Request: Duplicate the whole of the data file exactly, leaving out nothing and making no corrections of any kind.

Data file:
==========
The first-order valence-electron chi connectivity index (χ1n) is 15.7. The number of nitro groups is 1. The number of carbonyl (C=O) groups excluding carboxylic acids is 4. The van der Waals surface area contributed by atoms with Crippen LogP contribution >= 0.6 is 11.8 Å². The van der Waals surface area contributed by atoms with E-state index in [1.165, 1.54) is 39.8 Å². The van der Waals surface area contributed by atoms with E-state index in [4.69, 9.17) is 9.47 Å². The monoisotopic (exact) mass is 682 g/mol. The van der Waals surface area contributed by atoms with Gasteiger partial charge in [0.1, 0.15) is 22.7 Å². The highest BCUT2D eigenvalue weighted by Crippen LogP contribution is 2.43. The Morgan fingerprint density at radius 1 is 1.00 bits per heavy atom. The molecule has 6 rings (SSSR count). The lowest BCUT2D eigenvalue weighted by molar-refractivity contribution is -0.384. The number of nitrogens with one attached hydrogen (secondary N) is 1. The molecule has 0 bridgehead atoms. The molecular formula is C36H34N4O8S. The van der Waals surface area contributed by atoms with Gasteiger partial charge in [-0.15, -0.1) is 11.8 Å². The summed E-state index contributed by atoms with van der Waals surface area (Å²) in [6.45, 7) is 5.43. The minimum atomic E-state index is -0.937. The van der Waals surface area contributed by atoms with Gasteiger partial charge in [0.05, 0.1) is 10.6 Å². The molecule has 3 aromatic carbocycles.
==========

The first-order valence-electron chi connectivity index (χ1n) is 15.7. The number of nitro groups is 1. The number of carbonyl (C=O) groups excluding carboxylic acids is 4. The van der Waals surface area contributed by atoms with Crippen LogP contribution >= 0.6 is 11.8 Å². The van der Waals surface area contributed by atoms with E-state index in [1.165, 1.54) is 39.8 Å². The van der Waals surface area contributed by atoms with E-state index in [4.69, 9.17) is 9.47 Å². The monoisotopic (exact) mass is 682 g/mol. The van der Waals surface area contributed by atoms with Gasteiger partial charge in [0.1, 0.15) is 22.7 Å². The highest BCUT2D eigenvalue weighted by Crippen LogP contribution is 2.43. The Morgan fingerprint density at radius 1 is 1.00 bits per heavy atom. The molecule has 6 rings (SSSR count). The lowest BCUT2D eigenvalue weighted by molar-refractivity contribution is -0.384. The number of nitrogens with one attached hydrogen (secondary N) is 1. The molecule has 0 bridgehead atoms. The molecular formula is C36H34N4O8S. The van der Waals surface area contributed by atoms with Gasteiger partial charge in [-0.15, -0.1) is 11.8 Å². The summed E-state index contributed by atoms with van der Waals surface area (Å²) in [6.45, 7) is 5.43. The minimum atomic E-state index is -0.937. The van der Waals surface area contributed by atoms with Gasteiger partial charge in [0.05, 0.1) is 10.6 Å². The molecule has 3 aromatic carbocycles.